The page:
“I think a lot of times we have a tendency to dislike each other on the court. … We got to be able to put that to the side. If you miss somebody on one play or don’t have something go right … as long as you come to each other and talk. If I starting arguing with somebody I’m cool. I’m just playing basketball,” Wall said in a sitdown interview with CSN’s Chris Miller that airs tonight, Wizards Central: Offseason Grind, at 7:30 p.m. ET.

Beal, via Michael:

“It’s tough because we’re both alphas. It’s always tough when you have two guys who firmly believe in themselves, who will bet on themselves against anybody else, who want to be that guy. We both can be that guy,” Beal said.

“Sometimes I think we both lose sight of the fact that we need each other. I wouldn’t be in the situation I’m in without John. John wouldn’t be in the situation he’s in without me, without the rest of the team. It goes hand-in-hand so it’s kind of a pride thing. We got to (hash) out our pride, fiigure out what our goals are individually, help each other achieve those goals, figure out what our team goal is, where do we see ourselves five years from now, 10 years from now and go from there.”

Wall and Beal have spent four seasons together. Wall is locked up for three more and Beal five more.

This isn’t a fleeting problem.

In theory, Wall and Beal should play off each other well. Wall is more of a slasher and passer. Beal excels as an outside shooter.

But complementary skills matter only so much if there’s a personality difference.

Michael credited Alan Anderson and Garrett Temple with soothing tension, but both those veterans have left Washington. It’s time for Wall and Beal to handle this better on their own – or, without the right support around them, interpersonal issues could sink the Wizards.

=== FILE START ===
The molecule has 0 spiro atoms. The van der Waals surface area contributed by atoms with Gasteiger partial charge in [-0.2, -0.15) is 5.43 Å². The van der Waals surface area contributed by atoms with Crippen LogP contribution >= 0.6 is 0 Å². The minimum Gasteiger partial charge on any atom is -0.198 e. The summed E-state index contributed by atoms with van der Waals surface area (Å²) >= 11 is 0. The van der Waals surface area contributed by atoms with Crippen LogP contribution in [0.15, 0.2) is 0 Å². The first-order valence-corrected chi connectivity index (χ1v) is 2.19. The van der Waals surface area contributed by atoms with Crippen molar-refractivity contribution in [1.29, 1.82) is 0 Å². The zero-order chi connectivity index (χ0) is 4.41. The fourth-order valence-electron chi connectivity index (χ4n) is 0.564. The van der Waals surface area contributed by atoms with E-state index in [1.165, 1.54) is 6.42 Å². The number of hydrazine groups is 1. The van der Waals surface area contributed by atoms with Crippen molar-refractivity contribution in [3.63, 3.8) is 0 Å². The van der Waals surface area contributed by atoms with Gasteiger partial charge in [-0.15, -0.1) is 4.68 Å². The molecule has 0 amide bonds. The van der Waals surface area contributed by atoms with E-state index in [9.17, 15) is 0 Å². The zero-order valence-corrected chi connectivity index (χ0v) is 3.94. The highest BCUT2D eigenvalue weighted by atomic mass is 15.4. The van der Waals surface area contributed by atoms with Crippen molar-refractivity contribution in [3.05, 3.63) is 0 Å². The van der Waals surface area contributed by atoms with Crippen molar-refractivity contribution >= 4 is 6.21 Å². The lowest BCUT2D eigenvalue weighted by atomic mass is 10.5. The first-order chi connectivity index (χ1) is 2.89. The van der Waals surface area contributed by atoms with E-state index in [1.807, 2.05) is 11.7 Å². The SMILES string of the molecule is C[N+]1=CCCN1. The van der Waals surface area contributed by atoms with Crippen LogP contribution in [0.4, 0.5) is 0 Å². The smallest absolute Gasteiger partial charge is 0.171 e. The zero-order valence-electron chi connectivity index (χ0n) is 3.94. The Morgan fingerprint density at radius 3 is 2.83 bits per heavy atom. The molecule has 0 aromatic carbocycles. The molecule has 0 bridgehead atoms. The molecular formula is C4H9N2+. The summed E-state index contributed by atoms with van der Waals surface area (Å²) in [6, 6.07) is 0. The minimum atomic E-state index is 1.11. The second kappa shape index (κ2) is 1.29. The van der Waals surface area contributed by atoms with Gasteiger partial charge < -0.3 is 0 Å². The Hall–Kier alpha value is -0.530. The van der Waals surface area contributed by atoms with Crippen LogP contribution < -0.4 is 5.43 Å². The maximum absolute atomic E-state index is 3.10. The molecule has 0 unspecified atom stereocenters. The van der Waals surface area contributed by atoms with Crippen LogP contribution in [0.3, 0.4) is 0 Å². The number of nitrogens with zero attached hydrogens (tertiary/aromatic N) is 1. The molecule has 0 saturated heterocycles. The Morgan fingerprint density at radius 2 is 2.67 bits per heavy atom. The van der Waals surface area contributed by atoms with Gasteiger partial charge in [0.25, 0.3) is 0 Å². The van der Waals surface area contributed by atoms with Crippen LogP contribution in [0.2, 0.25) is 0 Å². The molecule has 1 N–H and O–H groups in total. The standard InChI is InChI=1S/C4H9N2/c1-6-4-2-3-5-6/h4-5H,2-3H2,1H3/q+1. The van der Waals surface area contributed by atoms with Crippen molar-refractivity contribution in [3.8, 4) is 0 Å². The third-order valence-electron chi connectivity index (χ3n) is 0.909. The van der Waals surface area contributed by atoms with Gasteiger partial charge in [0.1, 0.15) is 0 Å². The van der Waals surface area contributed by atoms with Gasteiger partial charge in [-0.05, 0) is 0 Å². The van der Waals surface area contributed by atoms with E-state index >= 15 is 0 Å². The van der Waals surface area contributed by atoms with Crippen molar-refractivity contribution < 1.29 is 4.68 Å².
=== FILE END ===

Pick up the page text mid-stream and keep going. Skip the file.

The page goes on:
Jazz sign second-rounders Joel Bolomboy, Marcus Paige

HOUSTON, TEXAS - APRIL 04:  Marcus Paige #5 of the North Carolina Tar Heels prepares to shoot a three-pointer to tie the game with 4.7 seconds left in the second half against the Villanova Wildcats during the 2016 NCAA Men's Final Four National Championship game at NRG Stadium on April 4, 2016 in Houston, Texas.  (Photo by Ronald Martinez/Getty Images)
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The Jazz expedited their rise this offseason by trading their first-round pick for George Hill, using cap space to acquire Boris Diaw in another deal and signing Joe Johnson.

But Utah still has room for youth.

The Jazz signed two of their three 2016 second-round picks – No. 52 pick Joel Bolomboy and No. 55 pick Marcus Paige.

Jazz release:

The Utah Jazz announced today that the team has signed 2016 second-round pick forward/center Joel Bolomboy (Ball-um-boy).

He will wear jersey #22 for the Jazz.

Jazz release:

The Utah Jazz announced today that the team has signed 2016 second-round pick guard Marcus Paige.

He will wear jersey #16 for the Jazz.